Beliefs of Christianity Christians are monotheistic, that is, Christianity remains culturally diverse in its western and eastern branches, as well as in its doctrines on justification and the nature of salvation, ecclesiology, ordination and Christology. The creeds of various Christian denominations generally have in common Jesus as the Son of God, the incarnate Logos, who ministered, suffered and died on a cross, but who rose from the dead for the salvation of mankind; and is known as the gospel, which means the good news. The four canonical gospels of Matthew, Mark, Luke and John describe the life and teachings of Jesus, with the Old Testament as the respected background of the gospel. Christians believe that there is only one God.
God has existed since the beginning of time. He created and sustains all things. God is omnipotent (all-powerful), omniscient (all-knowing), and omnipresent (everything is present). God is perfect, holy and good.
Emperor Constantine the Great decriminalized Christianity in the Roman Empire through the Edict of Milan (31), and later convened the Council of Nicaea (32), where early Christianity was consolidated into what would become the state church of the Roman Empire (380). Other Christian religions, such as Unitarian Universalism, Jehovah's Witnesses, and Mormonism, do not share these views on the Trinity. In general, Christianity has not practiced aniconism, nor has it avoided or banned devotional images, although the first Jewish Christians and some modern denominations, invoking the prohibition of idolatry in the Decalogue, avoided figures in their symbols. Despite the decline in numbers, Christianity remains the dominant religion in the Western world, where 70% are Christians.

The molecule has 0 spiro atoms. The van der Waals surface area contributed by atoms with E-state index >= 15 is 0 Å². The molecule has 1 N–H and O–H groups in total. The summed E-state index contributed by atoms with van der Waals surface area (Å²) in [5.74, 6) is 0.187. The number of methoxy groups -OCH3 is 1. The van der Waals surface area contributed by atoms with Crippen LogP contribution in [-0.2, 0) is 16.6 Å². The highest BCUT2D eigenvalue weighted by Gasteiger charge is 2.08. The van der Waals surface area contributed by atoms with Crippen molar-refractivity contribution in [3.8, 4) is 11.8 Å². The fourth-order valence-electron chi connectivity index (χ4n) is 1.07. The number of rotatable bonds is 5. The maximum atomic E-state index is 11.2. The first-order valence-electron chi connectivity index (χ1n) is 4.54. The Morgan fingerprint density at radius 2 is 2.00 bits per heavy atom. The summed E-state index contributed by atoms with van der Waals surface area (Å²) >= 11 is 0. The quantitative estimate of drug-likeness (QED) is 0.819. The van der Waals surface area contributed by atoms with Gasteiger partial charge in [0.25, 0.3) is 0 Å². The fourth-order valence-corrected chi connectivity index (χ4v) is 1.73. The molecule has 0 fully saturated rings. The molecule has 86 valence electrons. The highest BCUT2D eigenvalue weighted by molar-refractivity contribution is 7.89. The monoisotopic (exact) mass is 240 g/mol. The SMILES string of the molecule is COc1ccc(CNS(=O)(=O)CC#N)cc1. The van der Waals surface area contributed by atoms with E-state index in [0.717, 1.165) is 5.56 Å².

The gradual division of Gentile Christianity meant that Jewish Christians continued to follow the Law of Moses, including practices such as circumcision. Several Christian denominations use it for liturgical and catechetical purposes, most visibly in Western Christian liturgical churches, including the Latin Catholic Church, Lutheranism, Anglicanism and Western rite orthodoxy. Chesterton, wrote in the early 20th century about the benefits of religion and, specifically, of Christianity. Everyone responds with a simple “I believe and trust him”, or by reciting the three parts of the Apostles' Creed, one of the oldest summaries of the Christian faith.
Most Christians believe that human beings experience divine judgment and are rewarded with eternal life or eternal damnation. We'll continue to answer some of the most common questions people ask about Christianity in future blog posts. Criticisms of Christianity and Christians date back to the apostolic era, since the New Testament records frictions between the followers of Jesus and the Pharisees and the scribes (e.g., while there have been many theological disputes about the nature of Jesus during the first centuries of Christian history, in general, Christians believe that Jesus is God incarnate and true God and true man (or both fully divine and fully human).